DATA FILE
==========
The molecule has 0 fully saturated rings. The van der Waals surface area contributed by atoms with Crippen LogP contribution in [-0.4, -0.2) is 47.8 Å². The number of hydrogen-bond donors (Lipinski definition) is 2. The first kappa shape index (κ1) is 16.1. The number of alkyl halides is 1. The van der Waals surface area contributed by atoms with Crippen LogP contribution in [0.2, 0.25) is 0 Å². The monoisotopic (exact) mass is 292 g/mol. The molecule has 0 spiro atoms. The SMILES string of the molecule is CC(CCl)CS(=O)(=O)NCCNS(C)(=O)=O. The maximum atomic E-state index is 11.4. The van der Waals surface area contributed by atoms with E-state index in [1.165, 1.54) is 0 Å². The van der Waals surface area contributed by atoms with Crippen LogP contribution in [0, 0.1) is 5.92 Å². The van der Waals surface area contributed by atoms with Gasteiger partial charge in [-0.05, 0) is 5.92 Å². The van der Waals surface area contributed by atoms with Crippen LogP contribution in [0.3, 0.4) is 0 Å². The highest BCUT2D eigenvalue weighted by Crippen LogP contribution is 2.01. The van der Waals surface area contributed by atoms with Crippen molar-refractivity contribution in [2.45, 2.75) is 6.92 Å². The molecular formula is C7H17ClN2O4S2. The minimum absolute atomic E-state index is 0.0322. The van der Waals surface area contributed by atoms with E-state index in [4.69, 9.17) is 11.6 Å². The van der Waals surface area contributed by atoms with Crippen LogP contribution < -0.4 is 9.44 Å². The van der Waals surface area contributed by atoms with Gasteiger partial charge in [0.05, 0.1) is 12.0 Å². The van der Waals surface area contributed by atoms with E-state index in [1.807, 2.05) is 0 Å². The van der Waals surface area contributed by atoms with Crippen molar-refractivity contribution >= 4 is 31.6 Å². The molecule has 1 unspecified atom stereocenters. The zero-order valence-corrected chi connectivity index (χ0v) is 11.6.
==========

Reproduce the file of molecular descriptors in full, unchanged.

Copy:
The molecule has 0 fully saturated rings. The van der Waals surface area contributed by atoms with Crippen LogP contribution in [-0.4, -0.2) is 47.8 Å². The number of hydrogen-bond donors (Lipinski definition) is 2. The first kappa shape index (κ1) is 16.1. The number of alkyl halides is 1. The van der Waals surface area contributed by atoms with Crippen LogP contribution in [0.2, 0.25) is 0 Å². The monoisotopic (exact) mass is 292 g/mol. The molecule has 0 spiro atoms. The SMILES string of the molecule is CC(CCl)CS(=O)(=O)NCCNS(C)(=O)=O. The maximum atomic E-state index is 11.4. The van der Waals surface area contributed by atoms with E-state index in [1.165, 1.54) is 0 Å². The van der Waals surface area contributed by atoms with Crippen LogP contribution in [0, 0.1) is 5.92 Å². The van der Waals surface area contributed by atoms with Gasteiger partial charge in [-0.05, 0) is 5.92 Å². The van der Waals surface area contributed by atoms with Crippen LogP contribution in [0.3, 0.4) is 0 Å². The highest BCUT2D eigenvalue weighted by Crippen LogP contribution is 2.01. The van der Waals surface area contributed by atoms with Crippen molar-refractivity contribution in [2.45, 2.75) is 6.92 Å². The molecular formula is C7H17ClN2O4S2. The minimum absolute atomic E-state index is 0.0322. The van der Waals surface area contributed by atoms with E-state index in [4.69, 9.17) is 11.6 Å². The van der Waals surface area contributed by atoms with Crippen LogP contribution < -0.4 is 9.44 Å². The van der Waals surface area contributed by atoms with Gasteiger partial charge in [0.05, 0.1) is 12.0 Å². The van der Waals surface area contributed by atoms with E-state index in [1.807, 2.05) is 0 Å². The van der Waals surface area contributed by atoms with Crippen molar-refractivity contribution >= 4 is 31.6 Å². The molecule has 1 unspecified atom stereocenters. The zero-order valence-corrected chi connectivity index (χ0v) is 11.6.